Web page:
Leasehold enfranchisement – the importance of valuation

In this article, Henrietta Hammonds member of ALEP’s Advisory Committee and Partner at member firm Beckett and Kay considers the importance of valuation in relation to the enfranchisement of leasehold properties.

Leasehold enfranchisement - the importance of valuation

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In this article, Henrietta Hammonds member of ALEP’s Advisory Committee and Partner at member firm Beckett and Kay considers the importance of valuation in relation to the enfranchisement of leasehold properties.

If you’ve decided to extend the lease on your existing flat or a property you are buying, you’re considering buying the freehold of your leasehold house, or you’re clubbing together with your neighbours to buy the freehold of your block (known as “collective enfranchisement”), you will need to obtain a professional valuation.

Estate agents are sometimes able to give a ballpark figure for such enterprises and these are often used to decide whether it may be worth pursuing. However, they should be no more than just a rough idea. Valuation for enfranchisement purposes is often considered a “dark art” – there are relatively few valuers that do this type of work and, even though it may cost a little extra, it is always worth seeking out specialist advice.

The basis of valuation

For lease extension or collective enfranchisement, the premium you pay to the landlord is to compensate them for the loss of value in their interest caused by you exercising your statutory rights. The valuation is generally formed of three basic elements:

  1. The value the landlord has in the term of the lease
    The landlord has a right to receive the income of the ground rent reserved by the terms of the lease. When a statutory lease extension is granted, the ground rent falls to a peppercorn; where the freehold is purchased, the landlord no longer has a right to this income stream. The landlord must therefore be compensated for their loss of income. It’s not as simple as the ground rent per annum multiplied by the number of years remaining on the lease. The valuer also takes into account the “time value of money”; i.e that a lump-sum payment today has a different value to an income stream over a number of years.
  2. The value of the reversion
    If you have, say, 60-years remaining on your lease, this means that in 60 years’ time, the landlord has the right to possession of your flat. If you were to undertake a statutory lease extension, a term of 90 years is added. The landlord therefore has to wait 150 years before they enjoy possession. The landlord must be compensated for this delay.
  3. Marriage value
    Marriage value arises from the idea that the combination of interests in a property is worth more than the aggregate of their values when they are separated. The extra value arises when the landlord is obligated to sell all or part of his interest. Where the lease has less than 80 years remaining on the term, the leaseholder must pay 50% of this marriage value to the landlord.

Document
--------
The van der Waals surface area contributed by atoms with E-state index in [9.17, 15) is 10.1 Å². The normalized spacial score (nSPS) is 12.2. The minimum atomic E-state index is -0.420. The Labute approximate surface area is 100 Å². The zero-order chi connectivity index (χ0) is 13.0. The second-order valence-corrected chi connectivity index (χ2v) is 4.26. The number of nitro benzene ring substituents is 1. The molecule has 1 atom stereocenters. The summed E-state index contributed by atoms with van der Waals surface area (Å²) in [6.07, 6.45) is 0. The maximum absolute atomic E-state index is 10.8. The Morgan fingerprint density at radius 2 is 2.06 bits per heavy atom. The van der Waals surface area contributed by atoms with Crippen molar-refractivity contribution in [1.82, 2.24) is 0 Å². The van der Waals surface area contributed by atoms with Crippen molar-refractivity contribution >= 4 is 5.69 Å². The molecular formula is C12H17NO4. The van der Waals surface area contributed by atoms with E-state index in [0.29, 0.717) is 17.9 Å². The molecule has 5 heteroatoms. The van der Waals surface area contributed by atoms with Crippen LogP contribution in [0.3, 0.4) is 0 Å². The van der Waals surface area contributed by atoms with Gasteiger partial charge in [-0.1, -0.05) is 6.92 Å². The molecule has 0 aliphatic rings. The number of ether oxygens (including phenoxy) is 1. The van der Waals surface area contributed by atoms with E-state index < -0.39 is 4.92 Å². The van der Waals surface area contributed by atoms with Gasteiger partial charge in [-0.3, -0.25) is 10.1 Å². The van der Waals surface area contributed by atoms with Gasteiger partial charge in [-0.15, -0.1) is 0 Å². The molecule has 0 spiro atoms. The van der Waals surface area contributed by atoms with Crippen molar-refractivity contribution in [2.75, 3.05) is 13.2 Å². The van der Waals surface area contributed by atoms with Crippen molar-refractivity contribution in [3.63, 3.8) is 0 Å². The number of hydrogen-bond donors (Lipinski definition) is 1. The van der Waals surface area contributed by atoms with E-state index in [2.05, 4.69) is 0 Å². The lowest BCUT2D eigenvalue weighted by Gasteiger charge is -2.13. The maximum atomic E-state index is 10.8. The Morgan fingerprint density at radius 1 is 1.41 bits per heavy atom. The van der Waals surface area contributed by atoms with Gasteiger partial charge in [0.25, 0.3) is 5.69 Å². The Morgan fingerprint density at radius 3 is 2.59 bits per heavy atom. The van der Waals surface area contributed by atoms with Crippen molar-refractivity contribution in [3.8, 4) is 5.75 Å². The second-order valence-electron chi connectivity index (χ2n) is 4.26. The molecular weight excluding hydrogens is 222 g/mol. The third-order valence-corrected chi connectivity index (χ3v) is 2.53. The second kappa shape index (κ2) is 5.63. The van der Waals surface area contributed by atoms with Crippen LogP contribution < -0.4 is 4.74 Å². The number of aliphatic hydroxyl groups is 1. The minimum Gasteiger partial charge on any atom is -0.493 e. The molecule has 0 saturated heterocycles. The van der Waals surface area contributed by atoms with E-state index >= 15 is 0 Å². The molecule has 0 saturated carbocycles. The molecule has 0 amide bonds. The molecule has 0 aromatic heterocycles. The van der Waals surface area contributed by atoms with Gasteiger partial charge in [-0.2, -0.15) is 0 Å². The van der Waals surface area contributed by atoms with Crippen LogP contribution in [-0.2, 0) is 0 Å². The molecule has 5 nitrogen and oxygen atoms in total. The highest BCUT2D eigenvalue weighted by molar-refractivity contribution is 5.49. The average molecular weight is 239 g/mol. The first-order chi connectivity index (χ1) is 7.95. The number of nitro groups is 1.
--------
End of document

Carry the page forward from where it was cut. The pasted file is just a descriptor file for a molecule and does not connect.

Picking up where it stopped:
How will valuations be affected by the latest Government announcements?’ – click here to find out more.

I say “generally” above because there are exceptions. If you are valuing a leasehold house, there are statutory tests that determine how the property should be valued. If it is deemed to be a “low value house” the valuation process can be different. In a collective enfranchisement, the three elements above form the basis of valuation for each flat in the building, but you are not just purchasing the freehold to the flats.

Even within these three basic elements, there is huge scope for debate. What capitalisation rate should be used for the time value of money? What is the value of the freehold of the property or the value of a long lease? How should the existing short lease be valued? Valuers with experience in this field will be familiar with the swathes of case law that go some way to answering these questions, and will be able to guide you on the likely outcome.

There are other issues that also may need to considered:

  • In a collective enfranchisement, you are also buying the common parts. Is there any value there? Does the building have a commercial element? If so, you need to make sure you still qualify for enfranchisement, and – if you do – this commercial part will also need to be valued.
  • Is there any development potential, e.g. on the roof or in the garden? By exercising your rights, are you taking this potential away from the landlord? If so, the landlord must be compensated for his loss.
  • Is there more than one landlord? How should each of their interests be valued? And how should the values be apportioned for the service of the notice?

 Legal advice

Specialist legal advice is crucial too, especially where a notice for lease extension is to be served and then assigned as part of a sale. If there is an error in the notice and the sale of the flat has already taken place, the new leaseholder will be forced to wait two years before they are able to serve another notice. This could be a very costly mistake, especially where a lease is close to the crucial 80-year mark.

Somewhat unbelievably, there are hundreds of cases (even as high up as the Supreme Court) determining the definition of a “house” or “flat”. Even if you think you live in a leasehold house, you may find that the statutory definition means it is a “flat”. The basis of valuation and the Act under which your notice is served is different for a “flat” or a “house”.  An error could lead to an invalid notice or a huge over- or under-valuation.

Your valuer and your solicitor will work together through these issues, but you should put together a specialist team from the outset to ensure you don’t fall into one of the many traps.